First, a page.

The U.S. regulator in charge of monitoring the Federal Home Loan Banks stated in a study on Tuesday that a mission and structural reform of the institution is long overdue.
Serving For Public Purpose
The Federal Reserve, which serves as the main emergency lender for banks, and the Federal Housing Finance Agency both stressed in the study that there needs to be a greater differentiation between their respective missions. According to the agency, Congress established FHL banks in 1932 to give banks liquidity for the construction of affordable homes and other forms of economic development.
The agency reviewed the FHL banks for a full year, and Tuesday’s report was the result of that review. That meant the FHL banks had changed.
“For complex and varied reasons, there has been a decreased focus on housing-related activities by many institutions that are members of the FHLBank System,” said the report. “These changes, taken together, highlight the need for (agency) to clarify the mission of the System so the FHLBanks are held accountable for serving their public purpose.”
Funding For Regional Banks
Eleven regional financial institutions with government charters, known as FHL Banks, raise capital to provide members with low-cost loans. They have developed over time into a favored last option for cash before banks in need go to the Federal Reserve itself. They are an essential source of funding for regional banks.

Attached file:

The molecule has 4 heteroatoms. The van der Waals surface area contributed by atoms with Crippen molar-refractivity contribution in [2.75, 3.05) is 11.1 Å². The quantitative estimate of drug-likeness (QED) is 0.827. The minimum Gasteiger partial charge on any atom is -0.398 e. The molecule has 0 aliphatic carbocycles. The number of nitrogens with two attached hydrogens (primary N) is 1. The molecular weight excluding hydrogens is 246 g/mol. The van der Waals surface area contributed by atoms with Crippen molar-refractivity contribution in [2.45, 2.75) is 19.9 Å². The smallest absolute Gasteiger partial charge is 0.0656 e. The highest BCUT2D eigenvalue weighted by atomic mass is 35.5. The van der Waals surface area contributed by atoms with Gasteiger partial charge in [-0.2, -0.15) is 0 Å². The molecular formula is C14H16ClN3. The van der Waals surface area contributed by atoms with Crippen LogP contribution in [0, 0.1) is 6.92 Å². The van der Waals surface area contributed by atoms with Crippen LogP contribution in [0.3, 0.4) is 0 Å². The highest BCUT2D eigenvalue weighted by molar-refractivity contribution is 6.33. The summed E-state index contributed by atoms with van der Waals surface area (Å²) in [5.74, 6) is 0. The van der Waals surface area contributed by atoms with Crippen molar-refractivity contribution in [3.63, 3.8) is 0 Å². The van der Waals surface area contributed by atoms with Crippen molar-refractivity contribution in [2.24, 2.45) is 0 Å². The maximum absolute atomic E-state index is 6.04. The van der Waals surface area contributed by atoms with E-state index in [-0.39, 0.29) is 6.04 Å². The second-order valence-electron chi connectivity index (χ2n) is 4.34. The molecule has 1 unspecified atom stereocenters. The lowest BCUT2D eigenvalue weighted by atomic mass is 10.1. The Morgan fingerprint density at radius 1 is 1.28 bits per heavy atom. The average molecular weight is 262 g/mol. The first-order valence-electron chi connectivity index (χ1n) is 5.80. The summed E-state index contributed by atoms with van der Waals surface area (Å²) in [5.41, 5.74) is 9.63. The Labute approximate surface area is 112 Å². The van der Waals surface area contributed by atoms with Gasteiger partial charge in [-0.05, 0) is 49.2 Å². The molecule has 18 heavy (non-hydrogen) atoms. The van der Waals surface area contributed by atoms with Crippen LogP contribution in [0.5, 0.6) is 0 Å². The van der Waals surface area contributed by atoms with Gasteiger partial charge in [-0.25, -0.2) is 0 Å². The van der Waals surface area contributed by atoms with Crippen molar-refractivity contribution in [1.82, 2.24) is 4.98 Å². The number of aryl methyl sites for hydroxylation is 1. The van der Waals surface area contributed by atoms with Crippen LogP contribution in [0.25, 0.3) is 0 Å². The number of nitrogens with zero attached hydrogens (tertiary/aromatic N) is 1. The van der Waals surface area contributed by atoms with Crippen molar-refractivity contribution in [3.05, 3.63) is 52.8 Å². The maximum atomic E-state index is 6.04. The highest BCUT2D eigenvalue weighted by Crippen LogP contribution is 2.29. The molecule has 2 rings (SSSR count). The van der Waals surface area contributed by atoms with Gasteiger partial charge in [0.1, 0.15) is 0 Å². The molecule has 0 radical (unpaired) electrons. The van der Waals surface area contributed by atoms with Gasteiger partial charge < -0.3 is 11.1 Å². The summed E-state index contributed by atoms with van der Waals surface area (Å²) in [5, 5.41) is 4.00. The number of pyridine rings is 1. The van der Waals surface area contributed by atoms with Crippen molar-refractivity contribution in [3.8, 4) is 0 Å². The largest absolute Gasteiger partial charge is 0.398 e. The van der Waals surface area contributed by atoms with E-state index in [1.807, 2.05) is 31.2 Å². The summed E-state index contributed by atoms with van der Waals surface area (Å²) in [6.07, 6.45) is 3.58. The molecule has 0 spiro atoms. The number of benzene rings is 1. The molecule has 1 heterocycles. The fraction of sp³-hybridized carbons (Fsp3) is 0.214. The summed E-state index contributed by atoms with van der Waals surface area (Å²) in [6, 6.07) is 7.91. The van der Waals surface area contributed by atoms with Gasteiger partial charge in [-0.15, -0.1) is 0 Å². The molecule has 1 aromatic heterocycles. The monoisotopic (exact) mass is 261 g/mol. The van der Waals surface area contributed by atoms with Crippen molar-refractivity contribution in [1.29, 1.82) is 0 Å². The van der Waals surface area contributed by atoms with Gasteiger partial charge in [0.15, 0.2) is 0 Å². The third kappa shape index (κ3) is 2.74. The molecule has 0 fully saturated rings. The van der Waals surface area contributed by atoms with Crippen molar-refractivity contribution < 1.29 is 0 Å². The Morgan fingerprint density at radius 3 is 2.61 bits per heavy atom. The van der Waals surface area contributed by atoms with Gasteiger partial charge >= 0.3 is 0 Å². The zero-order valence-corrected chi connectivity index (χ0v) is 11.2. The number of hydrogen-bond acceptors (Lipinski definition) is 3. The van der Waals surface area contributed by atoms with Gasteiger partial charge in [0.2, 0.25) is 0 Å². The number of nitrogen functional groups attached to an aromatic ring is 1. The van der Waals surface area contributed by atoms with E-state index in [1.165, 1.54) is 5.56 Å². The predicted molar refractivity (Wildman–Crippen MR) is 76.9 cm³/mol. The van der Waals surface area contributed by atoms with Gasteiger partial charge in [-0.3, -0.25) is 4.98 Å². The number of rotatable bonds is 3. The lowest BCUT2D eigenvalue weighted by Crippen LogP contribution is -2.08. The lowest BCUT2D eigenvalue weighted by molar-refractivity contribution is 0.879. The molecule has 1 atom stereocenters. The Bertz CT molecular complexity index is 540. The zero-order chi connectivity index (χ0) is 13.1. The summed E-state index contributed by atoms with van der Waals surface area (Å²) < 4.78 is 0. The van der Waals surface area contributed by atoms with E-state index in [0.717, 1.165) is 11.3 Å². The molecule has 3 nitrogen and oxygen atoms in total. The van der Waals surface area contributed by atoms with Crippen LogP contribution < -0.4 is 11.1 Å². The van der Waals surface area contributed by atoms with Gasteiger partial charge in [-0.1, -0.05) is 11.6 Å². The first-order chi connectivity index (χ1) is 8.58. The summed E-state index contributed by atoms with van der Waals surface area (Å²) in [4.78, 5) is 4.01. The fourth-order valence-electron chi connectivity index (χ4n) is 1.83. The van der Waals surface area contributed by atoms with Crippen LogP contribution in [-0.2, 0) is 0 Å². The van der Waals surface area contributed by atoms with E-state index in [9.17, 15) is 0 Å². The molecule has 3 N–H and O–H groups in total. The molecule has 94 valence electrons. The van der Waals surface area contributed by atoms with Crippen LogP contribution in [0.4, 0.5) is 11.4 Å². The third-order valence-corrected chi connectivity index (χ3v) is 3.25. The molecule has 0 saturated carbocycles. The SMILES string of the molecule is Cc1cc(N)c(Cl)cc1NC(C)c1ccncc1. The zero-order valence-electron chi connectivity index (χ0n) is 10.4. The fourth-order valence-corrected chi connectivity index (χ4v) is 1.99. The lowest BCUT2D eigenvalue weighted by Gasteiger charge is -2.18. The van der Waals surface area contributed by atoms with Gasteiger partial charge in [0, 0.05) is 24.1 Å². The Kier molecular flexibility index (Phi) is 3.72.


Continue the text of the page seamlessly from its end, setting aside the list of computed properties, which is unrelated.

The agency also proposed that it might reduce the number of FHL banks in the system to as few as eight, provided that Congress granted it greater authority.
The chief of the FHL bank system responded to the allegations on Tuesday by stating that any changes would be a gradual process and that the companies’ main priority would be making sure they could keep serving members.
According to Ryan Donovan, head of the Council of Federal Home Loan Banks, “the overwhelming sentiment from (agency’s) review was that stakeholders want more, not less, from the FHLBank system.”